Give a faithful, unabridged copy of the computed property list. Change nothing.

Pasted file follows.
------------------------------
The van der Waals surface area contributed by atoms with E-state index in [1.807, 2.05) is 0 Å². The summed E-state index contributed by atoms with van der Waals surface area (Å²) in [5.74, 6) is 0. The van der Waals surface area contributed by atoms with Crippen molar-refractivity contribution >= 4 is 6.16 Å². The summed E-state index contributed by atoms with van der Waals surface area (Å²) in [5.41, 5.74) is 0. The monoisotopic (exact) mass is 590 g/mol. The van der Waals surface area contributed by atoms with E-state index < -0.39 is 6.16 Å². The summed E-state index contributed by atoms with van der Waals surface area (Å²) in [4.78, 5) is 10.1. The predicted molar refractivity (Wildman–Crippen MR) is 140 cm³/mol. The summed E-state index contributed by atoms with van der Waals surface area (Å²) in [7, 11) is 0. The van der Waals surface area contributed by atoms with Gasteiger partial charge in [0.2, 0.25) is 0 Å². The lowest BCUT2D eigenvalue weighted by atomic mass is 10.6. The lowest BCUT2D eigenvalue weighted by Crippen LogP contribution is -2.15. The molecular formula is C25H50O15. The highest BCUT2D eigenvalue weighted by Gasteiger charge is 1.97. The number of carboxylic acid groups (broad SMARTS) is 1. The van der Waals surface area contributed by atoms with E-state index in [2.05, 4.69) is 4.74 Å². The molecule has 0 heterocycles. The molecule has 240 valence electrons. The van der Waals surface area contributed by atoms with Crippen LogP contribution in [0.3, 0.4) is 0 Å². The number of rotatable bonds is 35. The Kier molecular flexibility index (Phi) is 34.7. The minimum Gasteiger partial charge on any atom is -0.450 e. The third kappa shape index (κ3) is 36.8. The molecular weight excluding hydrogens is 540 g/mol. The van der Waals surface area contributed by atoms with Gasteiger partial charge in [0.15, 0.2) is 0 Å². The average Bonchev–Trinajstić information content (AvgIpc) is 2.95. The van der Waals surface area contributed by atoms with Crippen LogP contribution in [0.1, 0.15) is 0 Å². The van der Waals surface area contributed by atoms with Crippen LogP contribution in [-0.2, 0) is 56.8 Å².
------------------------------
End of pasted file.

The van der Waals surface area contributed by atoms with E-state index in [1.807, 2.05) is 0 Å². The summed E-state index contributed by atoms with van der Waals surface area (Å²) in [5.74, 6) is 0. The van der Waals surface area contributed by atoms with Crippen molar-refractivity contribution >= 4 is 6.16 Å². The summed E-state index contributed by atoms with van der Waals surface area (Å²) in [5.41, 5.74) is 0. The monoisotopic (exact) mass is 590 g/mol. The van der Waals surface area contributed by atoms with E-state index < -0.39 is 6.16 Å². The summed E-state index contributed by atoms with van der Waals surface area (Å²) in [4.78, 5) is 10.1. The predicted molar refractivity (Wildman–Crippen MR) is 140 cm³/mol. The summed E-state index contributed by atoms with van der Waals surface area (Å²) in [7, 11) is 0. The van der Waals surface area contributed by atoms with Gasteiger partial charge in [0.2, 0.25) is 0 Å². The lowest BCUT2D eigenvalue weighted by atomic mass is 10.6. The lowest BCUT2D eigenvalue weighted by Crippen LogP contribution is -2.15. The molecular formula is C25H50O15. The highest BCUT2D eigenvalue weighted by Gasteiger charge is 1.97. The number of carboxylic acid groups (broad SMARTS) is 1. The van der Waals surface area contributed by atoms with E-state index in [2.05, 4.69) is 4.74 Å². The molecule has 0 heterocycles. The molecule has 240 valence electrons. The van der Waals surface area contributed by atoms with Crippen LogP contribution in [0.3, 0.4) is 0 Å². The number of rotatable bonds is 35. The Kier molecular flexibility index (Phi) is 34.7. The minimum Gasteiger partial charge on any atom is -0.450 e. The third kappa shape index (κ3) is 36.8. The molecular weight excluding hydrogens is 540 g/mol. The van der Waals surface area contributed by atoms with Gasteiger partial charge in [0.15, 0.2) is 0 Å². The average Bonchev–Trinajstić information content (AvgIpc) is 2.95. The van der Waals surface area contributed by atoms with Crippen LogP contribution in [0.1, 0.15) is 0 Å². The van der Waals surface area contributed by atoms with Crippen LogP contribution in [-0.2, 0) is 56.8 Å².